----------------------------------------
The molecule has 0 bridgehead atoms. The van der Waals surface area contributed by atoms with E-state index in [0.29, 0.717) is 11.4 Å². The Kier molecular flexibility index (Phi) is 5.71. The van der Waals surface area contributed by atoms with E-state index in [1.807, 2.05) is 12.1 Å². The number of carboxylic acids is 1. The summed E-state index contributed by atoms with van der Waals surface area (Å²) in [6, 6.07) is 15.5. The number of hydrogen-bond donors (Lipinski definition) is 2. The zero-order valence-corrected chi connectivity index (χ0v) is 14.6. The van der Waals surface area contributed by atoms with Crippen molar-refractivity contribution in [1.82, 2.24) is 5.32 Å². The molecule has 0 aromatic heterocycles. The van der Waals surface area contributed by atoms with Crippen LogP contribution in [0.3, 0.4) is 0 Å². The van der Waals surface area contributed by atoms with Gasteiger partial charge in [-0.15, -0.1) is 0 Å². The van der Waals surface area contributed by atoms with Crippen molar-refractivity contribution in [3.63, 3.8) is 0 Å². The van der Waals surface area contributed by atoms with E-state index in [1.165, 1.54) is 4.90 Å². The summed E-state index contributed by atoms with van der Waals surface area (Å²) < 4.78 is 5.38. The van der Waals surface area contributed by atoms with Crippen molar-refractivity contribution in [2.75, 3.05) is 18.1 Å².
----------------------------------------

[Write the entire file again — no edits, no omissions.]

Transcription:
The molecule has 0 bridgehead atoms. The van der Waals surface area contributed by atoms with E-state index in [0.29, 0.717) is 11.4 Å². The Kier molecular flexibility index (Phi) is 5.71. The van der Waals surface area contributed by atoms with E-state index in [1.807, 2.05) is 12.1 Å². The number of carboxylic acids is 1. The summed E-state index contributed by atoms with van der Waals surface area (Å²) in [6, 6.07) is 15.5. The number of hydrogen-bond donors (Lipinski definition) is 2. The zero-order valence-corrected chi connectivity index (χ0v) is 14.6. The van der Waals surface area contributed by atoms with Crippen molar-refractivity contribution in [1.82, 2.24) is 5.32 Å². The molecule has 0 aromatic heterocycles. The van der Waals surface area contributed by atoms with Crippen LogP contribution in [0.3, 0.4) is 0 Å². The van der Waals surface area contributed by atoms with Gasteiger partial charge in [-0.15, -0.1) is 0 Å². The van der Waals surface area contributed by atoms with Crippen molar-refractivity contribution in [3.63, 3.8) is 0 Å². The van der Waals surface area contributed by atoms with E-state index in [1.165, 1.54) is 4.90 Å². The summed E-state index contributed by atoms with van der Waals surface area (Å²) < 4.78 is 5.38. The van der Waals surface area contributed by atoms with Crippen molar-refractivity contribution in [2.75, 3.05) is 18.1 Å².